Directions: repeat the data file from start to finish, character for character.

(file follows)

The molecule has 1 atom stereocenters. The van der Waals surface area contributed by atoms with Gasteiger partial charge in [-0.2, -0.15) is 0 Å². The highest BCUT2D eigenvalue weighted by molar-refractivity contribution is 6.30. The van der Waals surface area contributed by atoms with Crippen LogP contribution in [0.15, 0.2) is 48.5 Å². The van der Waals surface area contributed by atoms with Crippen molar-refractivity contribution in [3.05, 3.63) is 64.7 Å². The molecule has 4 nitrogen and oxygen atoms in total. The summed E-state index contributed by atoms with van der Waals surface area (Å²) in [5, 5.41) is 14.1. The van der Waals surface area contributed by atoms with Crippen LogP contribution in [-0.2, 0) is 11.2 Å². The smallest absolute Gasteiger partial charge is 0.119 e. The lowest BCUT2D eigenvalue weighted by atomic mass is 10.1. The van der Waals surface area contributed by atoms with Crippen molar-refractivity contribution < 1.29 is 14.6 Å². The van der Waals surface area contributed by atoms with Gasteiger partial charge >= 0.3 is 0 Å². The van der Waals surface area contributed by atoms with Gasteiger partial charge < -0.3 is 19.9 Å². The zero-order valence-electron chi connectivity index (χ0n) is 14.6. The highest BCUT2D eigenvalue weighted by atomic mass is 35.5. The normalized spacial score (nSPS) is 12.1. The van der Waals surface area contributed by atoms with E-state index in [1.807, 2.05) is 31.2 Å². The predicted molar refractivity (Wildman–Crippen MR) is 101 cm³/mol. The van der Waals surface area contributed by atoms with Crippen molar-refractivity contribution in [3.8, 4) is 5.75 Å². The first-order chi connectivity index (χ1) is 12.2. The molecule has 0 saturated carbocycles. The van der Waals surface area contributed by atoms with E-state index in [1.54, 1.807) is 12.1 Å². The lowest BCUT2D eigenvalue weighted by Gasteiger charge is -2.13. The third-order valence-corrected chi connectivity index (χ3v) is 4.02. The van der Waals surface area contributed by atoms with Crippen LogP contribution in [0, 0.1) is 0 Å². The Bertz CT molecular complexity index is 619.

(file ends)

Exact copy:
The molecule has 1 atom stereocenters. The van der Waals surface area contributed by atoms with Gasteiger partial charge in [-0.2, -0.15) is 0 Å². The highest BCUT2D eigenvalue weighted by molar-refractivity contribution is 6.30. The van der Waals surface area contributed by atoms with Crippen LogP contribution in [0.15, 0.2) is 48.5 Å². The van der Waals surface area contributed by atoms with Crippen molar-refractivity contribution in [3.05, 3.63) is 64.7 Å². The molecule has 4 nitrogen and oxygen atoms in total. The summed E-state index contributed by atoms with van der Waals surface area (Å²) in [5, 5.41) is 14.1. The van der Waals surface area contributed by atoms with Crippen LogP contribution in [-0.2, 0) is 11.2 Å². The smallest absolute Gasteiger partial charge is 0.119 e. The lowest BCUT2D eigenvalue weighted by atomic mass is 10.1. The van der Waals surface area contributed by atoms with Crippen molar-refractivity contribution < 1.29 is 14.6 Å². The van der Waals surface area contributed by atoms with Gasteiger partial charge >= 0.3 is 0 Å². The van der Waals surface area contributed by atoms with Gasteiger partial charge < -0.3 is 19.9 Å². The zero-order valence-electron chi connectivity index (χ0n) is 14.6. The highest BCUT2D eigenvalue weighted by atomic mass is 35.5. The normalized spacial score (nSPS) is 12.1. The van der Waals surface area contributed by atoms with E-state index in [1.807, 2.05) is 31.2 Å². The predicted molar refractivity (Wildman–Crippen MR) is 101 cm³/mol. The van der Waals surface area contributed by atoms with Crippen molar-refractivity contribution in [3.8, 4) is 5.75 Å². The first-order chi connectivity index (χ1) is 12.2. The molecule has 0 saturated carbocycles. The van der Waals surface area contributed by atoms with E-state index in [1.54, 1.807) is 12.1 Å². The lowest BCUT2D eigenvalue weighted by Gasteiger charge is -2.13. The third-order valence-corrected chi connectivity index (χ3v) is 4.02. The van der Waals surface area contributed by atoms with Crippen LogP contribution in [0, 0.1) is 0 Å². The Bertz CT molecular complexity index is 619.